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Interferon Induction by RNA Viruses and Antagonism by Viral Pathogens

by 1, 1,2,* and 1,*
1
Molecular Virology Laboratory, VA-MD College of Veterinary Medicine and Maryland Pathogen Research Institute, University of Maryland, College Park, MD 20742, USA
2
Stem Cell Biology and Therapy Laboratory and Key Laboratory of Child Development and Disorders
*
Authors to whom correspondence should be addressed.
Viruses 2014, 6(12), 4999-5027; https://doi.org/10.3390/v6124999
Received: 11 September 2014 / Revised: 4 November 2014 / Accepted: 4 December 2014 / Published: 12 December 2014
Interferons are a group of small proteins that play key roles in host antiviral innate immunity. Their induction mainly relies on host pattern recognition receptors (PRR). Host PRR for RNA viruses include Toll-like receptors (TLR) and retinoic acid-inducible gene I (RIG-I) like receptors (RLR). Activation of both TLR and RLR pathways can eventually lead to the secretion of type I IFNs, which can modulate both innate and adaptive immune responses against viral pathogens. Because of the important roles of interferons, viruses have evolved multiple strategies to evade host TLR and RLR mediated signaling. This review focuses on the mechanisms of interferon induction and antagonism of the antiviral strategy by RNA viruses. View Full-Text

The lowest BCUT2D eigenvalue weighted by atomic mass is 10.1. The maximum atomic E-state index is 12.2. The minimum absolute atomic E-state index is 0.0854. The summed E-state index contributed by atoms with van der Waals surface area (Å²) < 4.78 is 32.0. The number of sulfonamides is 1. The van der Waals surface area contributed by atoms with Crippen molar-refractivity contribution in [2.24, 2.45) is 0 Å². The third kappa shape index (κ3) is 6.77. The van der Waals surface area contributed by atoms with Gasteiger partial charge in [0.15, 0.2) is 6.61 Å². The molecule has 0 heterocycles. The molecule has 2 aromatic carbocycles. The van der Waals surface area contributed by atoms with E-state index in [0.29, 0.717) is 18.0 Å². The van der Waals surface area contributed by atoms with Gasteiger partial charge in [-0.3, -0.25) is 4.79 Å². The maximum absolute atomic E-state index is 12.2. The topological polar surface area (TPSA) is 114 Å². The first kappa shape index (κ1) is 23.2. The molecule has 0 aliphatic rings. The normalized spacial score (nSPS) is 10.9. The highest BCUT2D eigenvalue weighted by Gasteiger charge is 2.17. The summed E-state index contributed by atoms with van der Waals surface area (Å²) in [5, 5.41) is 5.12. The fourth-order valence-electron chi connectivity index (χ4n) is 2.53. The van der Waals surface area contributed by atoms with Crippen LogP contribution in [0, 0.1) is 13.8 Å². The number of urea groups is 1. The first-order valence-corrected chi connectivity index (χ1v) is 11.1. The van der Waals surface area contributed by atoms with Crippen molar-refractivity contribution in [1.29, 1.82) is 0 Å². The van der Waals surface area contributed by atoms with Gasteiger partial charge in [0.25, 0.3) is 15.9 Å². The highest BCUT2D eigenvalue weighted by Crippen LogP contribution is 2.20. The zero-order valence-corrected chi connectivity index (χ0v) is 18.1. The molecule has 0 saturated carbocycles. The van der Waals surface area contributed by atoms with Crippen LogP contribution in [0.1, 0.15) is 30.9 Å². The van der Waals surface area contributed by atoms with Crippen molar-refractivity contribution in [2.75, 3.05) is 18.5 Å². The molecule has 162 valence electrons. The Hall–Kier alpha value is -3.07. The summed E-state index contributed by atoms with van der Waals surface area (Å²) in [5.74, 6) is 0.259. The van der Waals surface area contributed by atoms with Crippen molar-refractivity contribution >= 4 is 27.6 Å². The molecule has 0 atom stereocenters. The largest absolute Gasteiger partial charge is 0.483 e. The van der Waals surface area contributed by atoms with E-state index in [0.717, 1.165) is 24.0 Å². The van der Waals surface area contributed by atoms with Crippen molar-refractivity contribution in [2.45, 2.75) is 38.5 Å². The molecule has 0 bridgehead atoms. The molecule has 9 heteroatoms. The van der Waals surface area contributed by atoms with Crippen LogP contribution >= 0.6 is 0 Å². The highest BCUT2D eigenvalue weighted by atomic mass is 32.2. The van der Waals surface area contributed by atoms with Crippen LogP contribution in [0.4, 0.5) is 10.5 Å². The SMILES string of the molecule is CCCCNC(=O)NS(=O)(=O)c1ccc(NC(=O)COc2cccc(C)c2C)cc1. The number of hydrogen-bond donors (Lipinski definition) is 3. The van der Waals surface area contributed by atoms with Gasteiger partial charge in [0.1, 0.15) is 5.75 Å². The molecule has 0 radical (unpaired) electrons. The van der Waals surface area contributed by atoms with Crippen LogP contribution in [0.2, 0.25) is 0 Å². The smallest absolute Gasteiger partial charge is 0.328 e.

Keywords: interferon induction; TLR; RLR; viral antagonism interferon induction; TLR; RLR; viral antagonism
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Nan, Y.; Nan, G.; Zhang, Y.-J. Interferon Induction by RNA Viruses and Antagonism by Viral Pathogens. Viruses 2014, 6, 4999-5027.

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